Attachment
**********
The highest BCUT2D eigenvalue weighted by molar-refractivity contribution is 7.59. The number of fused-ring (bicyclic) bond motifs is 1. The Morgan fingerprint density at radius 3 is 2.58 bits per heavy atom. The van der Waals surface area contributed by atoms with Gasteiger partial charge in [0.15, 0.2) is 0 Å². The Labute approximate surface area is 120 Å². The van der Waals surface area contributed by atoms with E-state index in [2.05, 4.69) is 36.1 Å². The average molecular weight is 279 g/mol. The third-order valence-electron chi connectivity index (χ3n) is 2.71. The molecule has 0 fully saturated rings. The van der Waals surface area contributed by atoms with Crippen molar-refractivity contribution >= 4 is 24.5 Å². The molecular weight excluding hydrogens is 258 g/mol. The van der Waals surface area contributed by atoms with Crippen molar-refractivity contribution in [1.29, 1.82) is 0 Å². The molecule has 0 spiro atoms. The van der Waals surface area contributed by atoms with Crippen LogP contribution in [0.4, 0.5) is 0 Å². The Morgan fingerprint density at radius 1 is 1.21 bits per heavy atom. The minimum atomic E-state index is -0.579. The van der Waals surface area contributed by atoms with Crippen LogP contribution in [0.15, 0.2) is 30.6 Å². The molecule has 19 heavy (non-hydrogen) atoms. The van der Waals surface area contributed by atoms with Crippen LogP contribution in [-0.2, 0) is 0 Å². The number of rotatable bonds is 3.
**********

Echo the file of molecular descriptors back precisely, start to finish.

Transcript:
The highest BCUT2D eigenvalue weighted by molar-refractivity contribution is 7.59. The number of fused-ring (bicyclic) bond motifs is 1. The Morgan fingerprint density at radius 3 is 2.58 bits per heavy atom. The van der Waals surface area contributed by atoms with Gasteiger partial charge in [0.15, 0.2) is 0 Å². The Labute approximate surface area is 120 Å². The van der Waals surface area contributed by atoms with E-state index in [2.05, 4.69) is 36.1 Å². The average molecular weight is 279 g/mol. The third-order valence-electron chi connectivity index (χ3n) is 2.71. The molecule has 0 fully saturated rings. The van der Waals surface area contributed by atoms with Crippen molar-refractivity contribution >= 4 is 24.5 Å². The molecular weight excluding hydrogens is 258 g/mol. The van der Waals surface area contributed by atoms with Crippen molar-refractivity contribution in [1.29, 1.82) is 0 Å². The molecule has 0 spiro atoms. The van der Waals surface area contributed by atoms with Crippen LogP contribution in [0.4, 0.5) is 0 Å². The Morgan fingerprint density at radius 1 is 1.21 bits per heavy atom. The minimum atomic E-state index is -0.579. The van der Waals surface area contributed by atoms with Crippen LogP contribution in [0.15, 0.2) is 30.6 Å². The molecule has 19 heavy (non-hydrogen) atoms. The van der Waals surface area contributed by atoms with Crippen LogP contribution in [-0.2, 0) is 0 Å². The number of rotatable bonds is 3.